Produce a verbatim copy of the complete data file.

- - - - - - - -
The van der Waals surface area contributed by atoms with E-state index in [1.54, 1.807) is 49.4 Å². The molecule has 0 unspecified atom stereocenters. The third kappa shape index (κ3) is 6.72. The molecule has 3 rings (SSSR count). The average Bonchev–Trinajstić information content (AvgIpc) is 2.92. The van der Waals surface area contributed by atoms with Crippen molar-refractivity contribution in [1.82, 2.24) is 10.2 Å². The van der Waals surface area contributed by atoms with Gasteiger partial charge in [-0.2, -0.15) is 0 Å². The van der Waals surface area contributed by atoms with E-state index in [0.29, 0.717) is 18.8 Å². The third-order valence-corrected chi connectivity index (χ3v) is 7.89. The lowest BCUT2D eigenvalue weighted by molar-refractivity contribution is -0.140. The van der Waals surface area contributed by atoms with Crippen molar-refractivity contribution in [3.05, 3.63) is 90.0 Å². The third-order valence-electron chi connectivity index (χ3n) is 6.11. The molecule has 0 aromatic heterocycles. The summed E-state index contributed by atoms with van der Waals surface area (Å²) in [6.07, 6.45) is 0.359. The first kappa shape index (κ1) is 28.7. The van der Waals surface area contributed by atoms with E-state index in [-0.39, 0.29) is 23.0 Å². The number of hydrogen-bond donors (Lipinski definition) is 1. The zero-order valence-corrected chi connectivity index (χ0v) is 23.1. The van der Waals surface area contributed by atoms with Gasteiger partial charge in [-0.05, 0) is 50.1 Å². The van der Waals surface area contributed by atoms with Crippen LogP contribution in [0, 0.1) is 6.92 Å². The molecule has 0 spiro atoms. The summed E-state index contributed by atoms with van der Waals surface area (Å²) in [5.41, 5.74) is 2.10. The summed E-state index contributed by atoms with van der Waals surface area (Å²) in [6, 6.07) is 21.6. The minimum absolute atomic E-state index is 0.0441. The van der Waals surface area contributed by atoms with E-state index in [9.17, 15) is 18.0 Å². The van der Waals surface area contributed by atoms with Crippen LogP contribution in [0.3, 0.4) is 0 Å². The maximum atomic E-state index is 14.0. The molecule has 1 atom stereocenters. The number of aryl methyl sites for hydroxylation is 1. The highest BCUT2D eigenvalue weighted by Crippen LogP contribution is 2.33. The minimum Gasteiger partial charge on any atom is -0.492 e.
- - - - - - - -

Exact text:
The van der Waals surface area contributed by atoms with E-state index in [1.54, 1.807) is 49.4 Å². The molecule has 0 unspecified atom stereocenters. The third kappa shape index (κ3) is 6.72. The molecule has 3 rings (SSSR count). The average Bonchev–Trinajstić information content (AvgIpc) is 2.92. The van der Waals surface area contributed by atoms with Crippen molar-refractivity contribution in [1.82, 2.24) is 10.2 Å². The van der Waals surface area contributed by atoms with Gasteiger partial charge in [-0.2, -0.15) is 0 Å². The van der Waals surface area contributed by atoms with E-state index in [0.29, 0.717) is 18.8 Å². The third-order valence-corrected chi connectivity index (χ3v) is 7.89. The lowest BCUT2D eigenvalue weighted by molar-refractivity contribution is -0.140. The van der Waals surface area contributed by atoms with Crippen molar-refractivity contribution in [3.05, 3.63) is 90.0 Å². The third-order valence-electron chi connectivity index (χ3n) is 6.11. The molecule has 0 aromatic heterocycles. The summed E-state index contributed by atoms with van der Waals surface area (Å²) in [6.07, 6.45) is 0.359. The first kappa shape index (κ1) is 28.7. The van der Waals surface area contributed by atoms with E-state index in [-0.39, 0.29) is 23.0 Å². The number of hydrogen-bond donors (Lipinski definition) is 1. The zero-order valence-corrected chi connectivity index (χ0v) is 23.1. The van der Waals surface area contributed by atoms with Gasteiger partial charge in [-0.05, 0) is 50.1 Å². The van der Waals surface area contributed by atoms with Crippen LogP contribution in [0, 0.1) is 6.92 Å². The molecule has 0 spiro atoms. The summed E-state index contributed by atoms with van der Waals surface area (Å²) in [5.41, 5.74) is 2.10. The summed E-state index contributed by atoms with van der Waals surface area (Å²) in [6, 6.07) is 21.6. The minimum absolute atomic E-state index is 0.0441. The van der Waals surface area contributed by atoms with E-state index in [9.17, 15) is 18.0 Å². The van der Waals surface area contributed by atoms with Crippen LogP contribution in [0.3, 0.4) is 0 Å². The maximum atomic E-state index is 14.0. The molecule has 1 atom stereocenters. The number of aryl methyl sites for hydroxylation is 1. The highest BCUT2D eigenvalue weighted by Crippen LogP contribution is 2.33. The minimum Gasteiger partial charge on any atom is -0.492 e.